SAN FRANCISCO — Twitter is huddling with the National Football League as it tackles the challenge of attracting a broader audience to its short messaging service.
A two-year content and advertising deal announced Monday expands upon similar partnerships that Twitter forged with the NFL in 2013 and 2014.
The NFL plans to funnel nearly three times more content into Twitter than last year, a commitment that will include more video highlights and pictures from games in progress. Twitter, in turn, will use an automated formula to prominently display NFL tweets and related ads in the streams of accountholders likely to enjoy the information.
The NFL's Twitter blitz will begin with Thursday's preseason games. Financial terms of the deal weren't disclosed. Twitter and other Internet companies typically pay their partners by giving them a percentage of ad sales made from their content.
After signing single-season contracts in 2013 and 2014, the NFL gave Twitter a vote of confidence by locking into a longer term this time around. It's the first time any of Twitter's roughly 200 partners have signed a multi-year contract, according to Glenn Brown, Twitter's director of content partnerships.
The NFL, by far the most-watched sports league in the U.S., also is relying solely on Twitter to sell all the advertising tied to the tweets from its accounts. In the previous two seasons, the ads were jointly sold by the NFL and Twitter.
The show of faith comes at a critical time for Twitter.
Although its brand is widely known and its service boasts more than 300 million users, Twitter has been struggling to widen its appeal. With user growth slowing dramatically, even Twitter's own management recently acknowledged that the service has become too confusing to navigate. What's more, the San Francisco company still hasn't posted a profit.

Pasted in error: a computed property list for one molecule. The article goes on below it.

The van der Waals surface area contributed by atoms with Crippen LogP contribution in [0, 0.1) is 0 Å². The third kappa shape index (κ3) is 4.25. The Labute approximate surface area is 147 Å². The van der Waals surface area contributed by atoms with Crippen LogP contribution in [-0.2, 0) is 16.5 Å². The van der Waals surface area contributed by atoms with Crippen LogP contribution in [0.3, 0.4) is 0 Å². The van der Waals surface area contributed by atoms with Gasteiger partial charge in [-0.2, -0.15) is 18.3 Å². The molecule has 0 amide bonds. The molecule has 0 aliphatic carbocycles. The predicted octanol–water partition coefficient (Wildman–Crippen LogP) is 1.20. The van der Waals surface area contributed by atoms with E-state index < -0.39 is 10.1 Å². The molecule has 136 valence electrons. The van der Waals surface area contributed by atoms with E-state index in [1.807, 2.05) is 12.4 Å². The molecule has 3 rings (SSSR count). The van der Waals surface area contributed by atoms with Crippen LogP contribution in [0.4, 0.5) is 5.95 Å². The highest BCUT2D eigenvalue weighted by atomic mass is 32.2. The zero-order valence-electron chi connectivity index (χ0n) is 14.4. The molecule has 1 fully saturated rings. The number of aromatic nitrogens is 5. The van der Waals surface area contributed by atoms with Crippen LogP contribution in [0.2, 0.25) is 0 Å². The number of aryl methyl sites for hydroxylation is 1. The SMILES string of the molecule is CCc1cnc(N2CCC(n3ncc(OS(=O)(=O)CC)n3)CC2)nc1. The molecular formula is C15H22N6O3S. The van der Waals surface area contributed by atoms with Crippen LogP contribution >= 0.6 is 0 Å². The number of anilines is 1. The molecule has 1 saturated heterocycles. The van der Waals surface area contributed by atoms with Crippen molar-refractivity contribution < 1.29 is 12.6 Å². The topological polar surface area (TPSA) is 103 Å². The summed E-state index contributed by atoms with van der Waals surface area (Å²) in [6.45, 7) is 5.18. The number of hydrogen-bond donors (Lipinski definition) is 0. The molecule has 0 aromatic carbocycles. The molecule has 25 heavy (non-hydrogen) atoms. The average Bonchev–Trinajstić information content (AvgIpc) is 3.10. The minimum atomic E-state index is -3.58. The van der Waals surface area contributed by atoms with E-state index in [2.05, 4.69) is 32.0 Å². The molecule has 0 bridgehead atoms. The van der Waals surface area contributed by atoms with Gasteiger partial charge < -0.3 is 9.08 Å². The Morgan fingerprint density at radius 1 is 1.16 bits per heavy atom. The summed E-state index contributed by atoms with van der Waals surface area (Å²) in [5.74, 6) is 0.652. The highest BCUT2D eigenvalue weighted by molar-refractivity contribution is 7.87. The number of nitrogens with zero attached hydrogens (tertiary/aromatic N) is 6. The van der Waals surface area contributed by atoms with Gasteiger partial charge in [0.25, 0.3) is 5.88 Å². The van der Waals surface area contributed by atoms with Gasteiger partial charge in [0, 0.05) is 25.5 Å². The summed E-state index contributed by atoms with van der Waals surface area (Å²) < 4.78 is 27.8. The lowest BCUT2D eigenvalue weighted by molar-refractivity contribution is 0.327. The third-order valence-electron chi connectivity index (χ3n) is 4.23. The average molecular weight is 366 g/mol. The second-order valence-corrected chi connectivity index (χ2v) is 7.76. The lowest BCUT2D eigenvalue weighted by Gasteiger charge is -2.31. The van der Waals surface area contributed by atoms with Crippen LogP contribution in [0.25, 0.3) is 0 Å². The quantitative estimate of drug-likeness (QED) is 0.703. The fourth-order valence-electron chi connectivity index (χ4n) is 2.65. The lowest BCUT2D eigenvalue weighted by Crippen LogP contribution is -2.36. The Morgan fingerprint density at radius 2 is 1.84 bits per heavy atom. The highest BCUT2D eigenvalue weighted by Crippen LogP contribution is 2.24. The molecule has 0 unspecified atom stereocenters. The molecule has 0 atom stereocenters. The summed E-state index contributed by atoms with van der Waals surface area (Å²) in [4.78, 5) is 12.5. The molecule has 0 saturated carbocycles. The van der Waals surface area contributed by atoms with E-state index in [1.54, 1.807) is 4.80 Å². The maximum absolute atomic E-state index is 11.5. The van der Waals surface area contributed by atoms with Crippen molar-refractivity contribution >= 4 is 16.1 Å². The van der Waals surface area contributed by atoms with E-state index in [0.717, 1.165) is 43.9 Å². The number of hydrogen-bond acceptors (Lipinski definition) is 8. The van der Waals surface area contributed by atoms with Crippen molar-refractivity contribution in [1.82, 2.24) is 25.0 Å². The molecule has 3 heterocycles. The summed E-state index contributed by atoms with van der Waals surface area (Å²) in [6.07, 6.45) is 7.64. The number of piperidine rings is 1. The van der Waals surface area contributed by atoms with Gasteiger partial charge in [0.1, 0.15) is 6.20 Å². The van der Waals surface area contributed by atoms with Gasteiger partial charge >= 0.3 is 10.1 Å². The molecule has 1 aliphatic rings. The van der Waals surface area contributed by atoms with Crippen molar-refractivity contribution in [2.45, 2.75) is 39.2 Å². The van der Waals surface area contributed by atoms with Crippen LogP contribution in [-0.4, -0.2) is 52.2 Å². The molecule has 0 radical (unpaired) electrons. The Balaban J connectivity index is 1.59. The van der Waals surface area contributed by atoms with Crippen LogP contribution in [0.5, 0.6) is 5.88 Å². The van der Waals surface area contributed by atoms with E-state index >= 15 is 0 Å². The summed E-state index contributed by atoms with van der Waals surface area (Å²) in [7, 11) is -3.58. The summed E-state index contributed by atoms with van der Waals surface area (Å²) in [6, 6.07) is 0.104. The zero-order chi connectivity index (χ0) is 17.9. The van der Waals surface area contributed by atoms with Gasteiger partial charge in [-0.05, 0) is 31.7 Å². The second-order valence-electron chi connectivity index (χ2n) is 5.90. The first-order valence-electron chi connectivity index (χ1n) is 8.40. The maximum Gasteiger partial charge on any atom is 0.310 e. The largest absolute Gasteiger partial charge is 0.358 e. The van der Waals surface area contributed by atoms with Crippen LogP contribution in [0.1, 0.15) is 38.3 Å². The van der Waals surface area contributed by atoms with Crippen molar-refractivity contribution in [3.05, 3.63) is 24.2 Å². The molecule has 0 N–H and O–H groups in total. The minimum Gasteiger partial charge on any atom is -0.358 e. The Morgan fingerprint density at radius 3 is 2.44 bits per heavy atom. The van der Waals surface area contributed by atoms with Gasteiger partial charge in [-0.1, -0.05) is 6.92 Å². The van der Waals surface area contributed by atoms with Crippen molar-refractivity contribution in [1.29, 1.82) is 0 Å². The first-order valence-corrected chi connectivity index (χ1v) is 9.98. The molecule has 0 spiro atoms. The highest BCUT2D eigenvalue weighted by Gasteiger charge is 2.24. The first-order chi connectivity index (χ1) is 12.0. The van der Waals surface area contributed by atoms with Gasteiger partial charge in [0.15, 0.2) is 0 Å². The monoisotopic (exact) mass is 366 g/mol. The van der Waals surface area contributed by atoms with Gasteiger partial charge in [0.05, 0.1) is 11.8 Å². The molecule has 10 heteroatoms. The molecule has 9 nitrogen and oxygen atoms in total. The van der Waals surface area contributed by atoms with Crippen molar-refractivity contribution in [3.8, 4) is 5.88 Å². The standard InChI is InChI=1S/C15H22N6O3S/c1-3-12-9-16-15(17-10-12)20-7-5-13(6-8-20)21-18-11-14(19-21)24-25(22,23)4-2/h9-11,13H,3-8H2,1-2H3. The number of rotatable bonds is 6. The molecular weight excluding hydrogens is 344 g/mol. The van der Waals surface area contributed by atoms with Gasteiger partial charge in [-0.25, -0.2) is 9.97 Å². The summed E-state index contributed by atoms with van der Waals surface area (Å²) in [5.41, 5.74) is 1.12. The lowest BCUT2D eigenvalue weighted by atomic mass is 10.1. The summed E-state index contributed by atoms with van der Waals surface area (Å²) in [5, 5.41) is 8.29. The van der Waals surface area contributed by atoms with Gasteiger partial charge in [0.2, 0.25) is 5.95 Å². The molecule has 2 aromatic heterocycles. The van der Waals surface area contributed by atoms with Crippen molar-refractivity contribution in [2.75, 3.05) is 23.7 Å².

Investors have sacked Twitter for its execution problems. The company's stock finished last week at $27.04, less than half its value 10 months ago and just $1.04 above its initial public offering price in November 2013.
The NFL's immense popularity could help Twitter find ways to get people to check into its service more frequently and lure visitors who might not necessarily sign into the service, but could still see ads.
Twitter plans to highlight NFL material even if users haven't chosen to follow the league. The company does this by tracking people's activity on the service to determine their interests. Ads featuring NFL content will be targeted using similar analytical tools.
"We know if we put content in front of the hundreds of millions of Twitter users, they will engage with the content," predicted Vishal Shah, the NFL's vice president of media strategy and business development.